And the team figured out a new trick for Jeannie’s smoke too, they started using colored lights to tint the dry ice. As for scenes when laundry folds itself, those shots were secured by attaching the clothes to puppet wire while an experienced handler moved around a catwalk above the set.

The Honeymoon’s Over

One of the most divisive decisions in TV history is the marriage between Jeannie and Tony. The cast and fans both liked their relationship how it was. Leave it to network execs to intervene.

I DREAM OF JEANNIE, from left: Larry Hagman, Barbara Eden, 1965-1970, Everett Collection

NBC launched a publicity stunt by hosting a fake wedding for Eden and Hagman, scheduled for one week before an actual wedding episode aired. TV writers from all over attended as guests at what was supposed to be a packed event. Instead, it ended as one of the most hated plot points of any show in the ‘60s.

One of the wedding’s biggest opponents was Barbara Eden herself, who sensed that much of the show’s attraction was the romantic tension between Tony and Jeannie. The show even broke its own lore by having a photographer take pictures of a genie who’s supposed to be impossible to photograph. And right on cue after the wedding bells stilled, the show was canceled.

Magical Meetings

FLAMING STAR, Steve Forrest, Barbara Eden, Elvis Presley, 1960, (c)20th Century Fox, TM & Copyright / Courtesy: Everett Collection

A genie and a king walk into a bar…oh, wait this is no joke, it actually happened! As Barbara Eden and Elvis Presley were both climbing the rungs of their own careers, they found themselves co-starring in 1960’s Flaming Star. Eden first saw him on the Ed Sullivan Show and knew right away he was something special.

Flaming Star was one of Elvis’s first projects after returning stateside from the Army. Eden was impressed by the King’s ability to express what she called “emotional truth.” He was fully transparent and the two bonded and became friends, even confidants. They both wrestled with body image issues and Eden even gave Elvis advice about this girl that he had eyes on. This was Priscilla.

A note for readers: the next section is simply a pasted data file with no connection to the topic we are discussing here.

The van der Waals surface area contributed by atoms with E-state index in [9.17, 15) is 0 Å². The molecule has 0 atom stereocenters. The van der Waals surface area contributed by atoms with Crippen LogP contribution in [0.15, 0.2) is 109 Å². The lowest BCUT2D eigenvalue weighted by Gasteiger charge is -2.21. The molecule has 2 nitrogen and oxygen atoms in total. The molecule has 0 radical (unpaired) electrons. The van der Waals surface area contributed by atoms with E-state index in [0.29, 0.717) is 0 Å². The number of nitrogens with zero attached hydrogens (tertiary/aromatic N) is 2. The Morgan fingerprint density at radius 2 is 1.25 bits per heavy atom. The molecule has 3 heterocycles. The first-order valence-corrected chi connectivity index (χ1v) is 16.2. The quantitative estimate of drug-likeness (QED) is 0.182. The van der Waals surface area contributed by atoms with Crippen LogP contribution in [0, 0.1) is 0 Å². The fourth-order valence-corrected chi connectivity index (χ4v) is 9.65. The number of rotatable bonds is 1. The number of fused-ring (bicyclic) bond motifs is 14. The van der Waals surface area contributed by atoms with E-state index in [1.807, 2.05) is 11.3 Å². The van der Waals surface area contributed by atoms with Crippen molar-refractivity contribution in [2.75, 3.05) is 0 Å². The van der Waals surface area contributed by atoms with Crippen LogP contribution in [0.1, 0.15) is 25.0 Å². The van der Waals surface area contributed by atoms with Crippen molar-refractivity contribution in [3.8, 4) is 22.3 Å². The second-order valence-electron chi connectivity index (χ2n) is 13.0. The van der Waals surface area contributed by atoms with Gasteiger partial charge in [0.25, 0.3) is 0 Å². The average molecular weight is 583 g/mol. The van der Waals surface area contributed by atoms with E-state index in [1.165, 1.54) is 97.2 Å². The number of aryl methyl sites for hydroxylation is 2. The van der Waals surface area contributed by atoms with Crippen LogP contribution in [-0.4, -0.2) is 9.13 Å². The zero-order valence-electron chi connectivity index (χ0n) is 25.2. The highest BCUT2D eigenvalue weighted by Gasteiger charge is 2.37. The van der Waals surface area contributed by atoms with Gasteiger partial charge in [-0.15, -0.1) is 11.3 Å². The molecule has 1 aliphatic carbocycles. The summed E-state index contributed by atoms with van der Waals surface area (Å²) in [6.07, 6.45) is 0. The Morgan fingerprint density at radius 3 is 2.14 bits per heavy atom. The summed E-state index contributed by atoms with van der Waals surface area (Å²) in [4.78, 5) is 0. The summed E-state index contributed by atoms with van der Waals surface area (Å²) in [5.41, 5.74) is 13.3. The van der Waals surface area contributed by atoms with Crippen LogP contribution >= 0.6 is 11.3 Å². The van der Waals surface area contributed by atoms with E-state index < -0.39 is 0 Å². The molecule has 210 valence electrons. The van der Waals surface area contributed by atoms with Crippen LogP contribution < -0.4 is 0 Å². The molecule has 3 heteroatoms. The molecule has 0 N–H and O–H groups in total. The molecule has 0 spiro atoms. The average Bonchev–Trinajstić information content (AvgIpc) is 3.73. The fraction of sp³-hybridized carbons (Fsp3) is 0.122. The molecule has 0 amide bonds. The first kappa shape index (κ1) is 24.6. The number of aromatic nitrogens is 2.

DALLAS, from left: Larry Hagman, Barbara Eden, 1990, (1978-1991). /© CBS /Courtesy Everett Collection

Additionally, the partnership between Eden and Hagman briefly parted ways before meeting again in Dallas. There, Hagman was the cunning, hateful J.R. Ewing. Hagman actually missed the I Dream of Jeannie reunion movie, busy with his despicable oil baron JR, but Eden was free long enough to have a brief arc with his character as Leann de la Vega. And, just for the fans, Ewing tells de la Vega, “You look familiar…” 

The show also owes a lot to NASA, as Tony is an astronaut. The cast actually went down to Florida and Eden helped launch a weather rocket while totally in costume. Then, they got to meet Buzz Aldrin for dinner, right before the Apollo 11 mission to the moon. Eden even kissed Aldrin on the cheek. Nothing like a little genie magic for good luck.

Fit as a Fiddle

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Today, Barbara Eden is 89, but really it could still be the ’60s because not much has changed. She’s still the beautiful genie we fell in love with— with the clothes to match. To this day, Eden can still fit into her original genie costume. Eden maintains her figure through a combination of weights, sit-ups, and cycling. She used to do spin classes, but a knee replacement surgery has put a damper on that.

While Eden can fit into her costume, there are just not many of those left. Firstly, Jeannie wore very sharp heels, and those heels caught the excess pant fabric quite frequently. The heels would tear through it like tissue paper. And if the costumes weren’t shredded, they were shriveled. All that magic smoke made the pants shrink right up to her knee, so you can add that to all the things the camera couldn’t show. 

I DREAM OF JEANNIE, Barbara Eden, 1965-1970. Everett Collection

That final fun fact set me free! There’s a whole wide world of nostalgic shows outside my bottle. What’s another favorite sitcom that we should dive into next? Is there any Jeannie Trivia that we may have missed?